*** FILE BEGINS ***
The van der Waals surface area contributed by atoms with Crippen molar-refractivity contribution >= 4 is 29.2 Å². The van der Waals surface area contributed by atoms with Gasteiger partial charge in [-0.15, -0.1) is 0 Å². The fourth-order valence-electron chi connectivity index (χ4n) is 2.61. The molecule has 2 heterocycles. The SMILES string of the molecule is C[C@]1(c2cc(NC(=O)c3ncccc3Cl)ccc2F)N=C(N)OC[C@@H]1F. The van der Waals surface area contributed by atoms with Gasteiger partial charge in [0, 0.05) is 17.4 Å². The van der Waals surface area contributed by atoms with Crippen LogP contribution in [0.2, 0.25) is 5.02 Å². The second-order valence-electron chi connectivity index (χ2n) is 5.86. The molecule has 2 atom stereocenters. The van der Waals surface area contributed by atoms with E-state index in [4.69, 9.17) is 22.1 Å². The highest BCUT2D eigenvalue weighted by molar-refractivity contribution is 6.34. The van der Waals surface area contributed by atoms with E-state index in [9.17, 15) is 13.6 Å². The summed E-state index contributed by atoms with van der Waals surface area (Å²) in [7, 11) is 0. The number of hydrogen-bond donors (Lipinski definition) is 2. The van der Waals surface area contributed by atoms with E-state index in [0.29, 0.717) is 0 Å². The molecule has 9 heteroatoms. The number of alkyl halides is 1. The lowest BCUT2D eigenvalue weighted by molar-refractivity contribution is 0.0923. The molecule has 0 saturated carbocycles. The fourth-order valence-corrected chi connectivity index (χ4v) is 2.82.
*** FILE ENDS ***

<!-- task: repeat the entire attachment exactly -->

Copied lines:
The van der Waals surface area contributed by atoms with Crippen molar-refractivity contribution >= 4 is 29.2 Å². The van der Waals surface area contributed by atoms with Gasteiger partial charge in [-0.15, -0.1) is 0 Å². The fourth-order valence-electron chi connectivity index (χ4n) is 2.61. The molecule has 2 heterocycles. The SMILES string of the molecule is C[C@]1(c2cc(NC(=O)c3ncccc3Cl)ccc2F)N=C(N)OC[C@@H]1F. The van der Waals surface area contributed by atoms with Gasteiger partial charge in [0, 0.05) is 17.4 Å². The van der Waals surface area contributed by atoms with Crippen LogP contribution in [0.2, 0.25) is 5.02 Å². The second-order valence-electron chi connectivity index (χ2n) is 5.86. The molecule has 2 atom stereocenters. The van der Waals surface area contributed by atoms with E-state index in [4.69, 9.17) is 22.1 Å². The highest BCUT2D eigenvalue weighted by molar-refractivity contribution is 6.34. The van der Waals surface area contributed by atoms with E-state index in [9.17, 15) is 13.6 Å². The summed E-state index contributed by atoms with van der Waals surface area (Å²) in [7, 11) is 0. The number of hydrogen-bond donors (Lipinski definition) is 2. The van der Waals surface area contributed by atoms with E-state index in [0.29, 0.717) is 0 Å². The molecule has 9 heteroatoms. The number of alkyl halides is 1. The lowest BCUT2D eigenvalue weighted by molar-refractivity contribution is 0.0923. The molecule has 0 saturated carbocycles. The fourth-order valence-corrected chi connectivity index (χ4v) is 2.82.